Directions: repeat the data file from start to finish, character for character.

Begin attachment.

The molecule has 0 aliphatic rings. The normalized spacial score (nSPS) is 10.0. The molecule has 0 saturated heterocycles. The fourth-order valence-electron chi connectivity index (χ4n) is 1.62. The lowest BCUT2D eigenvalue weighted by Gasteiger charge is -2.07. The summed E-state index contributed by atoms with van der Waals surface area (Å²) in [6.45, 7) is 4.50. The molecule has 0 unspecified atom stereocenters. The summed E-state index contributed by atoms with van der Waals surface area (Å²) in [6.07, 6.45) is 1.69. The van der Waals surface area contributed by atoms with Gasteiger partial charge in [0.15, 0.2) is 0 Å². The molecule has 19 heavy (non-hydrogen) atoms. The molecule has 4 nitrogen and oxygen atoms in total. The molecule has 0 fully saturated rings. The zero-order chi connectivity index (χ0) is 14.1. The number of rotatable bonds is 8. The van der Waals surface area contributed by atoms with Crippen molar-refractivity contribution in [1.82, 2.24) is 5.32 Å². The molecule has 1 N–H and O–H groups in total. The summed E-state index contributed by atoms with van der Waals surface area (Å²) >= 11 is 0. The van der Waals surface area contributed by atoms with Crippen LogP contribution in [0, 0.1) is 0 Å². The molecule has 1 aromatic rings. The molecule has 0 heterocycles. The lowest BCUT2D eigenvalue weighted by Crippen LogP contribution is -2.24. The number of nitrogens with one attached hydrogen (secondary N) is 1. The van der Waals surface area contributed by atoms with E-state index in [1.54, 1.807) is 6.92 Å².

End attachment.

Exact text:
The molecule has 0 aliphatic rings. The normalized spacial score (nSPS) is 10.0. The molecule has 0 saturated heterocycles. The fourth-order valence-electron chi connectivity index (χ4n) is 1.62. The lowest BCUT2D eigenvalue weighted by Gasteiger charge is -2.07. The summed E-state index contributed by atoms with van der Waals surface area (Å²) in [6.45, 7) is 4.50. The molecule has 0 unspecified atom stereocenters. The summed E-state index contributed by atoms with van der Waals surface area (Å²) in [6.07, 6.45) is 1.69. The van der Waals surface area contributed by atoms with Gasteiger partial charge in [0.15, 0.2) is 0 Å². The molecule has 19 heavy (non-hydrogen) atoms. The molecule has 4 nitrogen and oxygen atoms in total. The molecule has 0 fully saturated rings. The zero-order chi connectivity index (χ0) is 14.1. The number of rotatable bonds is 8. The van der Waals surface area contributed by atoms with Crippen molar-refractivity contribution in [1.82, 2.24) is 5.32 Å². The molecule has 1 N–H and O–H groups in total. The summed E-state index contributed by atoms with van der Waals surface area (Å²) >= 11 is 0. The van der Waals surface area contributed by atoms with Crippen LogP contribution in [0, 0.1) is 0 Å². The molecule has 1 aromatic rings. The molecule has 0 heterocycles. The lowest BCUT2D eigenvalue weighted by Crippen LogP contribution is -2.24. The number of nitrogens with one attached hydrogen (secondary N) is 1. The van der Waals surface area contributed by atoms with E-state index in [1.54, 1.807) is 6.92 Å².